Across the country, governors and state legislatures in Republican-controlled states are attempting to limit or block educators from teaching about racism in public schools and colleges, a reaction to the nation’s racial reckoning after last year’s police killing of George Floyd.
In a coordinated effort by the GOP, at least 16 state legislatures, including Republicans in North Carolina General Assembly, are considering or have signed into law bills that would limit the teaching of certain ideas linked to systemic racism and the teaching of the history of our country in schools.
- In North Carolina, the Republican-backed House Bill 324, is the latest effort by the state’s Republican leaders to have more control of what happens in classrooms and limitations on instruction about racism in our state. The bill prohibits schools from teaching how systemic racism has been and remains part of the nation’s history.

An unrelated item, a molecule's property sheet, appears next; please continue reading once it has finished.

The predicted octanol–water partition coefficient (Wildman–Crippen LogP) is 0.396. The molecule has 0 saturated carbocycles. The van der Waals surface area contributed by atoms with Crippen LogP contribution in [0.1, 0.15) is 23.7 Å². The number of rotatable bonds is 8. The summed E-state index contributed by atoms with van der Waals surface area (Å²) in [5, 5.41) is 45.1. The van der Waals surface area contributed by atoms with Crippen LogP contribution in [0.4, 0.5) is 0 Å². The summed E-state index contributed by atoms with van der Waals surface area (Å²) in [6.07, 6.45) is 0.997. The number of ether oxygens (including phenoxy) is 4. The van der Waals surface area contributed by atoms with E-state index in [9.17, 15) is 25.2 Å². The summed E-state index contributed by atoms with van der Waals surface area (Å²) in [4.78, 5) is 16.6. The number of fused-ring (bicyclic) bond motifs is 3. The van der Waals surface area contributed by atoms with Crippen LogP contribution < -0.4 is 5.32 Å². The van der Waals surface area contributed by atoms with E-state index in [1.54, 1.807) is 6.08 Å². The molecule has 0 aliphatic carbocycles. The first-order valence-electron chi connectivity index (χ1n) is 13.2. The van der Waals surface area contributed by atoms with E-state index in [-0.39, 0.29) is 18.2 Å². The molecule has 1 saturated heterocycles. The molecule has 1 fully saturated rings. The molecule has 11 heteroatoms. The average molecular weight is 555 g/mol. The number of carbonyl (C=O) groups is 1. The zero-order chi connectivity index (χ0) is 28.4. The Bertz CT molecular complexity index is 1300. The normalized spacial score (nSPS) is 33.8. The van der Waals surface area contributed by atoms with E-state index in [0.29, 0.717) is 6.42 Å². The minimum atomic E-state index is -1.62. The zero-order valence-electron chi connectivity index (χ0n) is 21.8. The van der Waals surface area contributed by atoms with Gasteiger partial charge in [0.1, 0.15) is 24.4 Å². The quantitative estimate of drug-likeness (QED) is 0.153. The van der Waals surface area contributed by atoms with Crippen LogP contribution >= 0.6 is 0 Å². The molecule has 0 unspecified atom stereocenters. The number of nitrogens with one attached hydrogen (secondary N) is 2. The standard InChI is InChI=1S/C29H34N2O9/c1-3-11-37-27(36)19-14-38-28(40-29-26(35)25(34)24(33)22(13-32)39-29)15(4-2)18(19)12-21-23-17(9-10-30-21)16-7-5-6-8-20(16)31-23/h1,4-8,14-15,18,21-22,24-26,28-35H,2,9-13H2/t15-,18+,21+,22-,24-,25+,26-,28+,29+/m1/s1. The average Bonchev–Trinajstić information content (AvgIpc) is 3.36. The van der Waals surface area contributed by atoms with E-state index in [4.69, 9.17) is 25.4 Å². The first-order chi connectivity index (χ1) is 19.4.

- State Republicans’ effort to block the teaching of the history of inequalities and racism within our country in public schools coincides with their refusal to bring on one of the most influential, decorated and important journalists of our era — with the UNC Board Of Governors adhering to the commands of the GOP legislative leaders who installed them over the students, faculty and parents they represent.
In the past few months, Republicans have spent more time using their position and privilege to undermine our educators and strip away vital skills from students than undoing their decades of underinvestment in public schools and educators across our state.
There has never been a more important time to adequately invest in teachings that will help our students live and work in an increasingly diverse society and empower them to be the change they seek. Yet, Republicans are prioritizing their own discomfort and promoting race-based fear for political gain over policies that will provide children in the state with access to sound, basic education and educators with resources to meet the educational needs of every student.